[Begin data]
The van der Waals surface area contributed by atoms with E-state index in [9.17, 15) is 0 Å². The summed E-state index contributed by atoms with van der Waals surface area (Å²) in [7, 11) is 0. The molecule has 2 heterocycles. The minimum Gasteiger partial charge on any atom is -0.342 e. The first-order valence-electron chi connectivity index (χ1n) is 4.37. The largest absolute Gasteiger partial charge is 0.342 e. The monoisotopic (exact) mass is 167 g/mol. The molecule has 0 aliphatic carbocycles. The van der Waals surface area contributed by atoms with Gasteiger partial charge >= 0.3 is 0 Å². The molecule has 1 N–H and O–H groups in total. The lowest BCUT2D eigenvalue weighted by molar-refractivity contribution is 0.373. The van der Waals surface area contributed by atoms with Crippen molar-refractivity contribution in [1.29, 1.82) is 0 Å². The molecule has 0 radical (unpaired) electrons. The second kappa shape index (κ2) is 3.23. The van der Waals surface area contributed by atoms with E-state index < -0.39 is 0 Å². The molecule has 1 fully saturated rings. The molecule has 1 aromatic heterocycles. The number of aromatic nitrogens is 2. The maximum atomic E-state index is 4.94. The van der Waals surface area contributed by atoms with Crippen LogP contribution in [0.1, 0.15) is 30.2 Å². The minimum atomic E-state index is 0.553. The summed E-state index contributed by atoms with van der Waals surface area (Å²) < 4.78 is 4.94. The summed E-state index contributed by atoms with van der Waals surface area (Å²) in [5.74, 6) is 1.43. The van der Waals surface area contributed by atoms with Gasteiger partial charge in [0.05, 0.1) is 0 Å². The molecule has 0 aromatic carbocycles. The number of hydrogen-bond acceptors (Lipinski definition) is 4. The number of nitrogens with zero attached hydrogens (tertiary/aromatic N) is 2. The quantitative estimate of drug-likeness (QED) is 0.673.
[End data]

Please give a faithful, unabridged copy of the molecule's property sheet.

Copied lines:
The van der Waals surface area contributed by atoms with E-state index in [9.17, 15) is 0 Å². The summed E-state index contributed by atoms with van der Waals surface area (Å²) in [7, 11) is 0. The molecule has 2 heterocycles. The minimum Gasteiger partial charge on any atom is -0.342 e. The first-order valence-electron chi connectivity index (χ1n) is 4.37. The largest absolute Gasteiger partial charge is 0.342 e. The monoisotopic (exact) mass is 167 g/mol. The molecule has 0 aliphatic carbocycles. The van der Waals surface area contributed by atoms with Gasteiger partial charge >= 0.3 is 0 Å². The molecule has 1 N–H and O–H groups in total. The lowest BCUT2D eigenvalue weighted by molar-refractivity contribution is 0.373. The van der Waals surface area contributed by atoms with Crippen molar-refractivity contribution in [1.29, 1.82) is 0 Å². The molecule has 0 radical (unpaired) electrons. The second kappa shape index (κ2) is 3.23. The van der Waals surface area contributed by atoms with E-state index < -0.39 is 0 Å². The molecule has 1 fully saturated rings. The molecule has 1 aromatic heterocycles. The number of aromatic nitrogens is 2. The maximum atomic E-state index is 4.94. The van der Waals surface area contributed by atoms with Crippen LogP contribution in [0.1, 0.15) is 30.2 Å². The minimum atomic E-state index is 0.553. The summed E-state index contributed by atoms with van der Waals surface area (Å²) < 4.78 is 4.94. The summed E-state index contributed by atoms with van der Waals surface area (Å²) in [5.74, 6) is 1.43. The van der Waals surface area contributed by atoms with Gasteiger partial charge in [0.05, 0.1) is 0 Å². The molecule has 0 aromatic carbocycles. The number of hydrogen-bond acceptors (Lipinski definition) is 4. The number of nitrogens with zero attached hydrogens (tertiary/aromatic N) is 2. The quantitative estimate of drug-likeness (QED) is 0.673.